Gunnery Sgt. Christopher List tore apart a motor as a 4-year-old, constructed a go-kart at the age of 6 and rebuilt a car engine from scratch when he was 15.
Now he is rebuilding the way systems operate in the Marine Corps.
“I love figuring things out,” said List, a maintenance chief with 2nd Transportation Support Battalion, 2nd Marine Logistics Group. “With the new, innovative mindset of the Marine Corps, it’s easier to suggest things and try them out. It’s a different culture than I grew up with, so it’s refreshing to get out of your comfort zone and use your mind to make improvements.”
List created a system simplifying the process of sorting equipment. His idea fills a gap between supply and layette bins using Microsoft Excel. A layette bin is used for storing and accounting for equipment parts before use. It allows maintenance clerks to return to their original mission and help the mechanics do the same.
“The disconnect is that maintenance clerks, layettes clerks and (Marine Corps Maintenance Management System) clerks operate on document numbers and (Global Combat Support System-Marine Corps) doesn’t,” said List. “When an item is scanned into the system, it gets assigned a different document number. The maintenance clerks had to go line-by-line through a massive report to find an 18-digit document number.”
GCSS-MC is a web-based system designed to manage and maintain equipment through a seamless database, according to the official Navy website. MIMMS is a set of manual procedures by which personnel and materiel maintenance of ground equipment is controlled, according to the official Marine Corps website.
List explained that the pieces get lost in the system, so he created a program to assign a layette bin to certain service requests. The program then marries that up to the document numbers and allows the clerk to use a Universal Product Code scan gun to enter it into the system. The program helps determine where the item goes in the layette room and continues to be tracked to ease the transition.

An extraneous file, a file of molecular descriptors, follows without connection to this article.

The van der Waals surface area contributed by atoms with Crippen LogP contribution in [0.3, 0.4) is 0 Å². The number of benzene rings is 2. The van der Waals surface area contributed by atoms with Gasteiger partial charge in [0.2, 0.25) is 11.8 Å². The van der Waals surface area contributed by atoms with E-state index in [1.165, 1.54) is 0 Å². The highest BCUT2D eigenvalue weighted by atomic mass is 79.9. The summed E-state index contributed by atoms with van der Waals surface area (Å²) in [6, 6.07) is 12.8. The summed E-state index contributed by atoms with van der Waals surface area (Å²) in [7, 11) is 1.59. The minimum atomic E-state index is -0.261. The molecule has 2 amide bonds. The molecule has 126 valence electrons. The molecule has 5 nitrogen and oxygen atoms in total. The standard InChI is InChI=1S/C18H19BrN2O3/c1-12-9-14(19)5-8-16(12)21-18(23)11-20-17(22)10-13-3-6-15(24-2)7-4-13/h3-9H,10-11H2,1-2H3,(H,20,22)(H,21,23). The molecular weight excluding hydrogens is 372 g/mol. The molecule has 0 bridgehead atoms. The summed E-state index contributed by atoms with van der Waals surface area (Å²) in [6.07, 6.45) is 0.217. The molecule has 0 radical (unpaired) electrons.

The scripting and writing of the coding for the program were designed solely by List, while the testing was done by maintenance clerks. A few of the Marines suggested visual aids, so List added the ability to scan the computer screen to make the process more efficient.
“During a span of four to six months, I would give the scan gun to the Marines and see if they could break the system,” said List. “As we were going along, we’d discover bugs or errors; then I’d go back in and tweak something until it was useful on a day-to-day basis.”
His idea came as part of an innovation challenge offered by 2nd MLG. The purpose of the innovation challenge is to solicit ground-breaking ideas to influence the future of the Marine Corps. Challenge winners can win cash and also have the opportunity to directly partner with Headquarters Marine Corps offices to further develop their ideas into reality.
His newly-created system allows the Marines to dive deeper and become proficient in other aspects of their field, said List. He said that although some systems are in place, there are ways to amend them to align with current technology.
“I was given wonderful liberty to revise the system,” List said. “I believe you should perform
your mission inside your abilities at every opportunity.”